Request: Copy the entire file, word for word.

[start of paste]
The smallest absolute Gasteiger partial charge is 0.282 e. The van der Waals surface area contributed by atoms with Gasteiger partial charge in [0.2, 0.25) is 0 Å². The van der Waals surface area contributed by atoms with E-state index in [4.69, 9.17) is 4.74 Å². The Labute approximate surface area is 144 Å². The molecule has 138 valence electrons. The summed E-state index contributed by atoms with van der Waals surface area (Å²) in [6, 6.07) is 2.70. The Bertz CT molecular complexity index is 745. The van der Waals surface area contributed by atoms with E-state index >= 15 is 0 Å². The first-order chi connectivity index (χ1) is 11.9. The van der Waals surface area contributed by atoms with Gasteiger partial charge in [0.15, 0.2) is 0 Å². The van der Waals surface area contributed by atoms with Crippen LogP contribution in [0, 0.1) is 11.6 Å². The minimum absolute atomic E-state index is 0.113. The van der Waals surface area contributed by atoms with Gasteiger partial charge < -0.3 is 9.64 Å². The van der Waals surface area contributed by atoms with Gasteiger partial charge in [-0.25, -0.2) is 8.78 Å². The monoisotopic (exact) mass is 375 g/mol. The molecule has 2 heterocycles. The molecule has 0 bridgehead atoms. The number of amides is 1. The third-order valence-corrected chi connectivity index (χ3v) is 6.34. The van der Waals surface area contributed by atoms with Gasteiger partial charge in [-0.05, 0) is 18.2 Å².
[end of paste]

The smallest absolute Gasteiger partial charge is 0.282 e. The van der Waals surface area contributed by atoms with Gasteiger partial charge in [0.2, 0.25) is 0 Å². The van der Waals surface area contributed by atoms with E-state index in [4.69, 9.17) is 4.74 Å². The Labute approximate surface area is 144 Å². The molecule has 138 valence electrons. The summed E-state index contributed by atoms with van der Waals surface area (Å²) in [6, 6.07) is 2.70. The Bertz CT molecular complexity index is 745. The van der Waals surface area contributed by atoms with E-state index >= 15 is 0 Å². The first-order chi connectivity index (χ1) is 11.9. The van der Waals surface area contributed by atoms with Gasteiger partial charge in [0.15, 0.2) is 0 Å². The van der Waals surface area contributed by atoms with Crippen LogP contribution in [0, 0.1) is 11.6 Å². The minimum absolute atomic E-state index is 0.113. The van der Waals surface area contributed by atoms with Gasteiger partial charge < -0.3 is 9.64 Å². The van der Waals surface area contributed by atoms with Gasteiger partial charge in [-0.25, -0.2) is 8.78 Å². The monoisotopic (exact) mass is 375 g/mol. The molecule has 2 heterocycles. The molecule has 0 bridgehead atoms. The number of amides is 1. The third-order valence-corrected chi connectivity index (χ3v) is 6.34. The van der Waals surface area contributed by atoms with Gasteiger partial charge in [-0.05, 0) is 18.2 Å².